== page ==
Modernist theatre, theatricality and twentieth-century physics
Abrahams, Amos Amadeus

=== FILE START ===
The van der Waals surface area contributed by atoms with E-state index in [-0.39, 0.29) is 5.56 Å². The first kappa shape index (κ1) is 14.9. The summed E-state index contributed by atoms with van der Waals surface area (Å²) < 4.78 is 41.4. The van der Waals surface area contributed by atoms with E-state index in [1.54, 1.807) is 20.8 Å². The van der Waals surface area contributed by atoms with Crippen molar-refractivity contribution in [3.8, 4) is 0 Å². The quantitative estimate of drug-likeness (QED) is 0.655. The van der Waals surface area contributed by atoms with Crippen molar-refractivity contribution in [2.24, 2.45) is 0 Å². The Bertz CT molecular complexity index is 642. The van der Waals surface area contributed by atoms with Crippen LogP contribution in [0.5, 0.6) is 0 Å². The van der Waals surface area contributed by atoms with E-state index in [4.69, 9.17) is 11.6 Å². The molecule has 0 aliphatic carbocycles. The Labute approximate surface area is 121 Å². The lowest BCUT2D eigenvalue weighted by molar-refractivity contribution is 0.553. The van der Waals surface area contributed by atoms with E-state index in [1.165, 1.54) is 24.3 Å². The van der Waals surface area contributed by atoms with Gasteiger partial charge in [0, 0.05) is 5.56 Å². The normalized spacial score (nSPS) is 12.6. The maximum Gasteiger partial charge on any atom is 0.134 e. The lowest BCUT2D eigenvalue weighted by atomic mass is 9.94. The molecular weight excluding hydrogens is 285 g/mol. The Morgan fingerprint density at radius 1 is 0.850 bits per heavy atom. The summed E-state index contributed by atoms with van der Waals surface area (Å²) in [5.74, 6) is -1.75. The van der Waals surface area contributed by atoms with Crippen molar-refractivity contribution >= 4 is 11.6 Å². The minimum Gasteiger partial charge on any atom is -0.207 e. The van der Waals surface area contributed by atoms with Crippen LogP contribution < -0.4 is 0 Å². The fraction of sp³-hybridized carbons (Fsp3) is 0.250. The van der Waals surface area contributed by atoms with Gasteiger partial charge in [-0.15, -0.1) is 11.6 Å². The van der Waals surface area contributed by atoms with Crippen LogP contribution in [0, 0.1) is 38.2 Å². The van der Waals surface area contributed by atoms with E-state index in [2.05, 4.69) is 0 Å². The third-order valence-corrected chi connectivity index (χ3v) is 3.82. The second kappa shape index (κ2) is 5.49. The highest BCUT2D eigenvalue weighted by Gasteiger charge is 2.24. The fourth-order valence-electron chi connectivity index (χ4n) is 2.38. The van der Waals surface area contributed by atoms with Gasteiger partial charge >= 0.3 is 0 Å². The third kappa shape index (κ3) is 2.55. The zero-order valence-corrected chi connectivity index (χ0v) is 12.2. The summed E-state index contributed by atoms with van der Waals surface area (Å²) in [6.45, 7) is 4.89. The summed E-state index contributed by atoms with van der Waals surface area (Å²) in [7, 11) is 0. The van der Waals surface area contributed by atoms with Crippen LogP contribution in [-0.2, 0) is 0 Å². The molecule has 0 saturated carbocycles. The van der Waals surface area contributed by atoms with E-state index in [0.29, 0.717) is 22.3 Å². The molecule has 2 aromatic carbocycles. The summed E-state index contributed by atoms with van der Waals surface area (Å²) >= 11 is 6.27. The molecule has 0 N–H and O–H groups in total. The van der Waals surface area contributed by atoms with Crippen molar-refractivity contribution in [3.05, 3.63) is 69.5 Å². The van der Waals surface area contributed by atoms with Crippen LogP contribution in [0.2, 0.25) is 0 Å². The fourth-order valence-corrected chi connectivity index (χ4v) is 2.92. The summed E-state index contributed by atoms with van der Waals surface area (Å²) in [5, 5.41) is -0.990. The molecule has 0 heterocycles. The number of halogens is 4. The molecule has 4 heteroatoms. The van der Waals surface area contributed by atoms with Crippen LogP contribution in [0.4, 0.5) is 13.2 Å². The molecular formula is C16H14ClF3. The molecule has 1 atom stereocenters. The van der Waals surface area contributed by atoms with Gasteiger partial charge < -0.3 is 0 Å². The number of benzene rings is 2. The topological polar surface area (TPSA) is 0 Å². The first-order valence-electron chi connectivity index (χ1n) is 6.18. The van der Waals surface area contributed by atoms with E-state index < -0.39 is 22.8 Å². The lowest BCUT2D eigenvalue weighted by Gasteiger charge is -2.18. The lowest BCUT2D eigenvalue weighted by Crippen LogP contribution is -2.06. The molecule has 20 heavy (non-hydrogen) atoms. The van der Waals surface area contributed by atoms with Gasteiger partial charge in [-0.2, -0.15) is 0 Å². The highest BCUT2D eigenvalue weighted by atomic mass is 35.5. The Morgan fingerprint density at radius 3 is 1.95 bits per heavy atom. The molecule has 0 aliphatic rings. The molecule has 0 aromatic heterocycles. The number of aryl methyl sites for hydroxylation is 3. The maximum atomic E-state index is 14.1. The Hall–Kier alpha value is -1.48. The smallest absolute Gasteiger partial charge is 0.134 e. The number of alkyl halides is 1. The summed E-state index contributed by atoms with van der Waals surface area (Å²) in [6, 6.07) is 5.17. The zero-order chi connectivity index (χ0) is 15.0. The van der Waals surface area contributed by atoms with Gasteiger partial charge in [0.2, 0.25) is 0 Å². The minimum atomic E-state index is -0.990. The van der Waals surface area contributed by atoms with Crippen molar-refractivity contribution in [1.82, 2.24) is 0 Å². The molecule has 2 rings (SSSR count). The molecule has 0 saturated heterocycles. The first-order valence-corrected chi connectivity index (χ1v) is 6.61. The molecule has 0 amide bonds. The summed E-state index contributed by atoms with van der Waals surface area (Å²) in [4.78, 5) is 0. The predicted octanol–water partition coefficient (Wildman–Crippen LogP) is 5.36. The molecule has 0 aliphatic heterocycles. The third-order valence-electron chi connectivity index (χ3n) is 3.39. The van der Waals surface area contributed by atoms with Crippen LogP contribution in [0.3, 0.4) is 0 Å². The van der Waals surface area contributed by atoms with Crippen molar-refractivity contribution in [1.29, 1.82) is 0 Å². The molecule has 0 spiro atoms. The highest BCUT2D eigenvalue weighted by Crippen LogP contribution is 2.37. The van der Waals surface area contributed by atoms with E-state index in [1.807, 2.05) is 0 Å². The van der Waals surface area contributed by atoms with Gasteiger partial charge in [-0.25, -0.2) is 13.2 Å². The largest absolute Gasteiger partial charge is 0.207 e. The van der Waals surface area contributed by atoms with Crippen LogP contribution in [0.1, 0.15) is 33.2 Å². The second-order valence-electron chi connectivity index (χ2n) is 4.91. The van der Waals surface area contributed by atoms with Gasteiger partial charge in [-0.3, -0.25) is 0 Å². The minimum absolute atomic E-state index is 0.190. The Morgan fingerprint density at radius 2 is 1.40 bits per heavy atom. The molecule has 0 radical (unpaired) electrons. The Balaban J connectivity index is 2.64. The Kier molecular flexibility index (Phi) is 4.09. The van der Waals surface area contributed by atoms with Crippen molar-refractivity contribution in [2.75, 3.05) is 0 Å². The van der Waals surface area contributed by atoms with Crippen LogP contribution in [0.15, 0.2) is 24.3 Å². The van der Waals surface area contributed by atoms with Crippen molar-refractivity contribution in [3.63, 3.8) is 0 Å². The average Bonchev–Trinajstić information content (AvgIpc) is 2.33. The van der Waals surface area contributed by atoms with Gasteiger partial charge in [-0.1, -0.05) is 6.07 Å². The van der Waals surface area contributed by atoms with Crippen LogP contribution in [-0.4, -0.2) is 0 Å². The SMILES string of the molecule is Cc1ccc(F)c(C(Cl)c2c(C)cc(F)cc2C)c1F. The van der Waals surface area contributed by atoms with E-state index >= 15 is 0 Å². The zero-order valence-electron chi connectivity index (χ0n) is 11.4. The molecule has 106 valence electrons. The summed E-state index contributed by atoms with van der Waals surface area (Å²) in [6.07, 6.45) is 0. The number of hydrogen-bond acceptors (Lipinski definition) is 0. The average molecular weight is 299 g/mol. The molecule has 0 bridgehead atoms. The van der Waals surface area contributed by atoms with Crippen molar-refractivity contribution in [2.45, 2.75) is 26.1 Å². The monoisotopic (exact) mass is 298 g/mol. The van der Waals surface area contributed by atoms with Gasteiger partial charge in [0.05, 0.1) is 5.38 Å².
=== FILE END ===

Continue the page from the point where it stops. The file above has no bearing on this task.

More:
For all of their many differences, Gertrude Stein, Bertolt Brecht, and Samuel Beckett have in common the fact that they have each exerted a significant influence upon the way in which theatre is both conceived of and produced in the twentieth, and now the twenty-first, century. Brecht’s extensively theorised Epic theatre established a new method of acting and relationship with the audience; Beckett’s increasingly minimal stage plays powerfully interrogated and challenged limits of theatricality. The landscape plays of Gertrude Stein, whilst the subject of less critical attention, were no less radical and have similarly instructed the thinking of a number of major contemporary playwrights, producers, and theatre companies. Further to that, however, this thesis argues that an understanding of the notions of theatricality developed by all three of these playwrights must also take into account their engagement with, or connection to, the revolutionary theoretical advances made in physics during the first decades of the twentieth century. There has been, increasingly, a number of insightful investigations into the relationship between twentieth-century physics and prose, and physics and poetry, but so far very few that consider theatre in the same terms. Noting the long and complex relationship that has existed between science and theatre since Plato, this thesis seeks to add to this body of research by showing how the ideas and implications of quantum mechanics provided not just a source of potential themes but also played an important role in determining the manner in which these three writers re-conceptualised theatricality. Whilst leading theoretical physicists often found it expedient to utilise metaphors of the theatre when seeking to explain the ideas and the problems at the heart of their work, these same issues also provided a means of approaching differently the creation of theatre. Central to this argument are the ideas of an epistemological crisis within science and its philosophy, the entailments of embodiment, and the notion of theatre conceived of as a mode of enquiry in its own right. As physicists such as Niels Bohr, Werner Heisenberg, and Erwin Schrödinger, as well as numerous philosophers of science, grappled with the problems of indeterminacy and measurement that quantum mechanics presented, theatremakers took these same changes within the scientific project as one of the tools by which they could change their own creative medium. Sharing with science a critical interest in the relations between bodies, with existence and presence within both time and space, and with the role of observation, theatre, whilst often positioned as antipodal to physics is, in fact, guided by a number of similar fundamental ideas. As physicists were forced to reassess the basis and the potential of their method, Beckett, Brecht and Stein were able to similarly reformulate the mechanics and assumptions of theatricality. This engagement is traced and evidenced through close examination of their published works as well as their letters and journals. Writing with little to no communication with one another, the three playwrights in question each drew upon significant aspects of science in different ways. Stein, in addition to having a broad awareness of contemporary events, studied under William James, whose ideas were to be claimed as an influence by Bohr; Brecht spoke with scientists working in Copenhagen under Bohr, and also numerous émigré philosophers of science in California; and Beckett spent many years reading, with scepticism, about the development of rationalist thought and science. Grounding the analyses of each of these playwrights’ writings in a theoretical framework that works to set out and examine the basis of the relationship between science and theatre within the long tradition of Western thought, this thesis argues that the issue of representation underpins and connects them both. By bringing together the powerful conceptual metaphors of the Weltbild, or ‘world picture’, and the theatrum mundi, or ‘world theatre’, and addressing their significance within systems of knowledge and expression, it is argued that on a fundamental level understandings of theatricality and of science are dependent upon one another. This idea is explored at the start of the thesis by returning first to Plato and then following a critical line of argument through Nietzsche, particularly his The Birth of Tragedy, to Heidegger and Heisenberg.